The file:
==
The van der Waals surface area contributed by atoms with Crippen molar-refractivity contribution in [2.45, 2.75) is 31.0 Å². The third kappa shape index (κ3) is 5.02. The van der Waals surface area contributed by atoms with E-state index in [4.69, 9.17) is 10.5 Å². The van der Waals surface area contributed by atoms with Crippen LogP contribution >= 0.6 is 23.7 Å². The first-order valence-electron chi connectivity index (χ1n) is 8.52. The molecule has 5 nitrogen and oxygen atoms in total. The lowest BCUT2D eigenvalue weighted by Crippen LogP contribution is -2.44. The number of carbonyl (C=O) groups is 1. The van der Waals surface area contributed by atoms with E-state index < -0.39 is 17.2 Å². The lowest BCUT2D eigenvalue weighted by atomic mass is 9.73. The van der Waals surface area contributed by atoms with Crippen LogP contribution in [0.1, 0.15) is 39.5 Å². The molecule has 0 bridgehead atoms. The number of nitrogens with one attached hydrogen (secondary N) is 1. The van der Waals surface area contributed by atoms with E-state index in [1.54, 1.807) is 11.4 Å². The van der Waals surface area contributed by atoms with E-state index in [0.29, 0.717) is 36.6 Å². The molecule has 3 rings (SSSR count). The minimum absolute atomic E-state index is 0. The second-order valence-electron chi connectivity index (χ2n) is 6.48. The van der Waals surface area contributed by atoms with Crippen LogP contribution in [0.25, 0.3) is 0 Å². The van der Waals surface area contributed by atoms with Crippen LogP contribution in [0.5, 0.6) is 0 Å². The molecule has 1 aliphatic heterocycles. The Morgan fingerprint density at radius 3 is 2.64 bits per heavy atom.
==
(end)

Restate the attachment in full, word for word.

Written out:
The van der Waals surface area contributed by atoms with Crippen molar-refractivity contribution in [2.45, 2.75) is 31.0 Å². The third kappa shape index (κ3) is 5.02. The van der Waals surface area contributed by atoms with E-state index in [4.69, 9.17) is 10.5 Å². The van der Waals surface area contributed by atoms with Crippen LogP contribution >= 0.6 is 23.7 Å². The first-order valence-electron chi connectivity index (χ1n) is 8.52. The molecule has 5 nitrogen and oxygen atoms in total. The lowest BCUT2D eigenvalue weighted by Crippen LogP contribution is -2.44. The number of carbonyl (C=O) groups is 1. The van der Waals surface area contributed by atoms with E-state index < -0.39 is 17.2 Å². The lowest BCUT2D eigenvalue weighted by atomic mass is 9.73. The van der Waals surface area contributed by atoms with Crippen LogP contribution in [0.1, 0.15) is 39.5 Å². The molecule has 0 bridgehead atoms. The number of nitrogens with one attached hydrogen (secondary N) is 1. The van der Waals surface area contributed by atoms with E-state index in [1.54, 1.807) is 11.4 Å². The van der Waals surface area contributed by atoms with E-state index in [0.29, 0.717) is 36.6 Å². The molecule has 3 rings (SSSR count). The minimum absolute atomic E-state index is 0. The second-order valence-electron chi connectivity index (χ2n) is 6.48. The van der Waals surface area contributed by atoms with Crippen LogP contribution in [0.25, 0.3) is 0 Å². The van der Waals surface area contributed by atoms with Crippen LogP contribution in [0.5, 0.6) is 0 Å². The molecule has 1 aliphatic heterocycles. The Morgan fingerprint density at radius 3 is 2.64 bits per heavy atom.